Belgian in alleged US$1bn scam
Kampala, Uganda | HAGGAI MATSIKO | President Yoweri Museveni commissioned it on Feb.20 amidst pomp and celebration, but just nine months later African Gold Refinery (AGR) has run into big trouble. Its Belgian owner, Alain Goetz, has been uncovered as a dealer in so-called “conflict or blood gold” and is being sued by the government’s top financial anti-corruption agency and one of the company directors.
As the saga unveils, Goetz remains adamant, denies all accusations, and refuses to answer requests for information by powerful offices; including that of the Inspector General of Government (IGG), and the Financial Intelligence Authority (FIA). The company’s refusal to register with the FIA and disclose its operations has raised red flags over its secret deals.
The IGG had earlier in a July 15 letter titled “Alleged aiding and abetting by government officials of fraudulent issue of mining concessions to African Gold Refinery limited,” written to AGR demanding access to documents to facilitate its investigation.
In desperation, the FIA has written to the Director of Public Prosecutions (DPP), Mike Chibita, to prosecute AGR for alleged money laundering. Details remain sketchy but Goetz allegedly has laundered about US$1 billion.
“We hereby refer this matter to the Office of the Director of Public Prosecutions to prosecute African Gold Refinery Ltd for committing an offence under the Anti-Money Laundering Act, 2013,” reads an Oct.11 letter from Sydney Asubo, the executive director, FIA.
FIA issued these letters while working hard to make sure the company complied with international anti-money laundering laws. Non-compliance, in 2014, landed Uganda on the Financial Action Task Force (FATF) watch list of risky countries.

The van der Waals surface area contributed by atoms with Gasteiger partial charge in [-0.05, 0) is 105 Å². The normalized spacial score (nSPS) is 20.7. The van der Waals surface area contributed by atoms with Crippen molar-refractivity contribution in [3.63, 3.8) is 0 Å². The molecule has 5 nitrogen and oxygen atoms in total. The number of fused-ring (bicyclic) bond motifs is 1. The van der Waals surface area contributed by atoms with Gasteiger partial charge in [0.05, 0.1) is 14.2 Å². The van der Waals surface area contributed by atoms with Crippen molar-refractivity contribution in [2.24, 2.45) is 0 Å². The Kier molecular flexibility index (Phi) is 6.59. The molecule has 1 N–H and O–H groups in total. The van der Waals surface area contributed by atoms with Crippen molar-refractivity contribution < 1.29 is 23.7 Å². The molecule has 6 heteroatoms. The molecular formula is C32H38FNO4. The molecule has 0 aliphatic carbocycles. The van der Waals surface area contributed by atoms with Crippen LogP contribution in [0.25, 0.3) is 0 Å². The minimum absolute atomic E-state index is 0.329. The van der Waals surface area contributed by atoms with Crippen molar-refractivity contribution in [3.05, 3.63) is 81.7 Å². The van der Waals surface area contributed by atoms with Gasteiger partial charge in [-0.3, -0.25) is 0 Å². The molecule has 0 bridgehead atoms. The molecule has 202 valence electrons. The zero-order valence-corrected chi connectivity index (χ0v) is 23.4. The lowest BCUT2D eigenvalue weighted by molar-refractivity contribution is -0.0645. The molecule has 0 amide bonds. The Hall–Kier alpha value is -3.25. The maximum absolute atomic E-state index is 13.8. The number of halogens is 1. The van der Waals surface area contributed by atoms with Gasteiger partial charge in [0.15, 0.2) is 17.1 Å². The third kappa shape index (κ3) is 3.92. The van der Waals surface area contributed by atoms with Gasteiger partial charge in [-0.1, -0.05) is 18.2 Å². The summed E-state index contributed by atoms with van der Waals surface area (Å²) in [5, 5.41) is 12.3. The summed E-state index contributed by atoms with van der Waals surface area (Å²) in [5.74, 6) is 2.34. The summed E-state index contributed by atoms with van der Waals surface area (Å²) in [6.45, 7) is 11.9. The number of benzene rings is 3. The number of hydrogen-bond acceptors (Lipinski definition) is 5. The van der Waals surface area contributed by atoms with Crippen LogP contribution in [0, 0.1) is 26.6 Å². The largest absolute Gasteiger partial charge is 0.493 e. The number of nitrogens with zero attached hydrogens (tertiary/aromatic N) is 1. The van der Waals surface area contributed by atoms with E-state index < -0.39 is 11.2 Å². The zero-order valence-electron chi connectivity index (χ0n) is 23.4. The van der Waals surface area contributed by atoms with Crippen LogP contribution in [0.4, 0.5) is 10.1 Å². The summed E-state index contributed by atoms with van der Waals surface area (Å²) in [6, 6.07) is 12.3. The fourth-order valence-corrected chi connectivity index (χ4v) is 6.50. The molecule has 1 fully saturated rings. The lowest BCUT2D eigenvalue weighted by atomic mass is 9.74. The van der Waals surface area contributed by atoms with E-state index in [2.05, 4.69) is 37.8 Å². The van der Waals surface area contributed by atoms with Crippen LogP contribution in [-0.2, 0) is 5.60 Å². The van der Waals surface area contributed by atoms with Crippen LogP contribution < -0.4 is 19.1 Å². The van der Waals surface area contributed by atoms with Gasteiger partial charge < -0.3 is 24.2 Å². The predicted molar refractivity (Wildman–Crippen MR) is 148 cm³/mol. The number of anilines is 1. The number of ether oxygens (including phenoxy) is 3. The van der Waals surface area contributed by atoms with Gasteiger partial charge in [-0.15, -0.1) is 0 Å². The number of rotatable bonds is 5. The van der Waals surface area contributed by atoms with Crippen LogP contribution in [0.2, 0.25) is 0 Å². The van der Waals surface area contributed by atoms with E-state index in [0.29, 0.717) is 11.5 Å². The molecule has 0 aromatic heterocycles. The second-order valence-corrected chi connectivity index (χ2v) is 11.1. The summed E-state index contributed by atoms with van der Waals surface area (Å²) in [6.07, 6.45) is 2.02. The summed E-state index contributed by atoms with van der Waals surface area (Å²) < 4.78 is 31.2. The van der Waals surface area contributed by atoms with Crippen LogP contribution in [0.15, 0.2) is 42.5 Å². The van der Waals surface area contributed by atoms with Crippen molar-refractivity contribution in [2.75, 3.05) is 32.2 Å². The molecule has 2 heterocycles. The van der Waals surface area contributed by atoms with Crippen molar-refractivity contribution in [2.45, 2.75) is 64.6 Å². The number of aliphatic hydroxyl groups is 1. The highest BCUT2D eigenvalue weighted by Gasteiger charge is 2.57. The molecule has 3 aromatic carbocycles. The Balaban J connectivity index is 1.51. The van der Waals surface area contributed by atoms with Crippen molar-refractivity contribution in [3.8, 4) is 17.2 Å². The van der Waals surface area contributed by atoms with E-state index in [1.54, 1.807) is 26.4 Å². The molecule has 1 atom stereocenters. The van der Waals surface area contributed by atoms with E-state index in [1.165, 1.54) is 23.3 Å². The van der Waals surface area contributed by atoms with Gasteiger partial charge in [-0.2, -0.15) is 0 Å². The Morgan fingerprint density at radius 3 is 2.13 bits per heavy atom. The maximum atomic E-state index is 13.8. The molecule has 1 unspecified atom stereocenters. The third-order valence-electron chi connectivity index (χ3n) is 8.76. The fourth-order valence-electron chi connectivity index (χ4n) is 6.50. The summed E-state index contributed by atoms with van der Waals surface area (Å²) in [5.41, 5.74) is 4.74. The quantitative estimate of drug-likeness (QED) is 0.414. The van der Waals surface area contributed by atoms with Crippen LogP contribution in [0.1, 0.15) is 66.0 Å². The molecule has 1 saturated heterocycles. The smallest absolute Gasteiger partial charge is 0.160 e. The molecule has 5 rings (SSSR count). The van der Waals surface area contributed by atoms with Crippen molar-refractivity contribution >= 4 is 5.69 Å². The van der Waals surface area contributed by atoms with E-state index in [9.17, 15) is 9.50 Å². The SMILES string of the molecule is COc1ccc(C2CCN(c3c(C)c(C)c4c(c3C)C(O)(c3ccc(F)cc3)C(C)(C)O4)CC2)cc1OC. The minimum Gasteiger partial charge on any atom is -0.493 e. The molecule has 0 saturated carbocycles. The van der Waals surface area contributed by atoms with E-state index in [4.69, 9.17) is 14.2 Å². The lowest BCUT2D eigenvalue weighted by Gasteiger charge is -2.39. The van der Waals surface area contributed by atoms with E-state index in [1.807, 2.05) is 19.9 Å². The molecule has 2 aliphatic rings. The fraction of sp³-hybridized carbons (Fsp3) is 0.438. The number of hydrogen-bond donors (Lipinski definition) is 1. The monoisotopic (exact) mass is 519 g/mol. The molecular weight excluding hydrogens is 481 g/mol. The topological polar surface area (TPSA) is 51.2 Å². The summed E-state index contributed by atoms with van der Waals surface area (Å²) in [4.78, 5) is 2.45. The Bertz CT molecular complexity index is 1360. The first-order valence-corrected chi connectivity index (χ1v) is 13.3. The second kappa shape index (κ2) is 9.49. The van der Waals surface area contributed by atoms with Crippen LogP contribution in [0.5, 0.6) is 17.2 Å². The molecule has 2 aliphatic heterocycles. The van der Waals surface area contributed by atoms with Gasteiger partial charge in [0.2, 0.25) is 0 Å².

FATF is an inter-governmental body established to set standards and promote effective implementation of legal, regulatory and operational measures for combating money laundering, terrorist financing and other related threats to the integrity of the international financial system.
To be on the FATF’s list of risky countries makes a country unattractive to international investors and lenders.
The FATF only removed Uganda from the list early this November but cases like AGR’s alleged crimes could reverse this gain. It is possibly why Asubo and other government agencies are cracking the whip.
According to correspondences seen by The Independent, Asubo was forced to take the matter to the DPP after AGR refused to comply with the law by ignoring repeated requests from the FIA for disclosure.
FIA first wrote to AGR on Aug. 24 requesting AGR to provide a copy of their operating licence and to register with them as an accountable person. The Anti-Money Laundering Act conditions dealers in precious metals and gems to register with the FIA as accountable persons.
When AGR did not respond, FIA wrote again making the same demands on Sept. 25. AGR ignored this request too.
Correspondences show that on both occasions AGR received these letters as they bear signatures of AGR staff and a stamp showing that they were received.